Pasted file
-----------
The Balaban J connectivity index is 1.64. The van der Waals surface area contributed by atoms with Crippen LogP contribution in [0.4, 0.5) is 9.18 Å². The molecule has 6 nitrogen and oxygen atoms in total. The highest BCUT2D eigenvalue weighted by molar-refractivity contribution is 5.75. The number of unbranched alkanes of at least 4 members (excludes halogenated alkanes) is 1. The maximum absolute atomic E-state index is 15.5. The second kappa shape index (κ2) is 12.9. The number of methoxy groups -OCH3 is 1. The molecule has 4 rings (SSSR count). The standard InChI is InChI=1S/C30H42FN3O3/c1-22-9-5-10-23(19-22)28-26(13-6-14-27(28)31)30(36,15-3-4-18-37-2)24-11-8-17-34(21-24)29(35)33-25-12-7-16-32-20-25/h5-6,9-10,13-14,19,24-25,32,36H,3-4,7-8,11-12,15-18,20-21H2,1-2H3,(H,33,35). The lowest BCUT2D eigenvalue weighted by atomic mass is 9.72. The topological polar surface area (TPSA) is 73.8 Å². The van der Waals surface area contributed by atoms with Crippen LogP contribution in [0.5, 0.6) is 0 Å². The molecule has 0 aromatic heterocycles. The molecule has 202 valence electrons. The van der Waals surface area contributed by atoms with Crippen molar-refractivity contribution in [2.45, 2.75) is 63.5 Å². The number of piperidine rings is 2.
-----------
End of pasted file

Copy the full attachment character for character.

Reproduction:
The Balaban J connectivity index is 1.64. The van der Waals surface area contributed by atoms with Crippen LogP contribution in [0.4, 0.5) is 9.18 Å². The molecule has 6 nitrogen and oxygen atoms in total. The highest BCUT2D eigenvalue weighted by molar-refractivity contribution is 5.75. The number of unbranched alkanes of at least 4 members (excludes halogenated alkanes) is 1. The maximum absolute atomic E-state index is 15.5. The second kappa shape index (κ2) is 12.9. The number of methoxy groups -OCH3 is 1. The molecule has 4 rings (SSSR count). The standard InChI is InChI=1S/C30H42FN3O3/c1-22-9-5-10-23(19-22)28-26(13-6-14-27(28)31)30(36,15-3-4-18-37-2)24-11-8-17-34(21-24)29(35)33-25-12-7-16-32-20-25/h5-6,9-10,13-14,19,24-25,32,36H,3-4,7-8,11-12,15-18,20-21H2,1-2H3,(H,33,35). The lowest BCUT2D eigenvalue weighted by atomic mass is 9.72. The topological polar surface area (TPSA) is 73.8 Å². The van der Waals surface area contributed by atoms with Crippen LogP contribution in [0.5, 0.6) is 0 Å². The molecule has 0 aromatic heterocycles. The molecule has 202 valence electrons. The van der Waals surface area contributed by atoms with Crippen molar-refractivity contribution in [2.45, 2.75) is 63.5 Å². The number of piperidine rings is 2.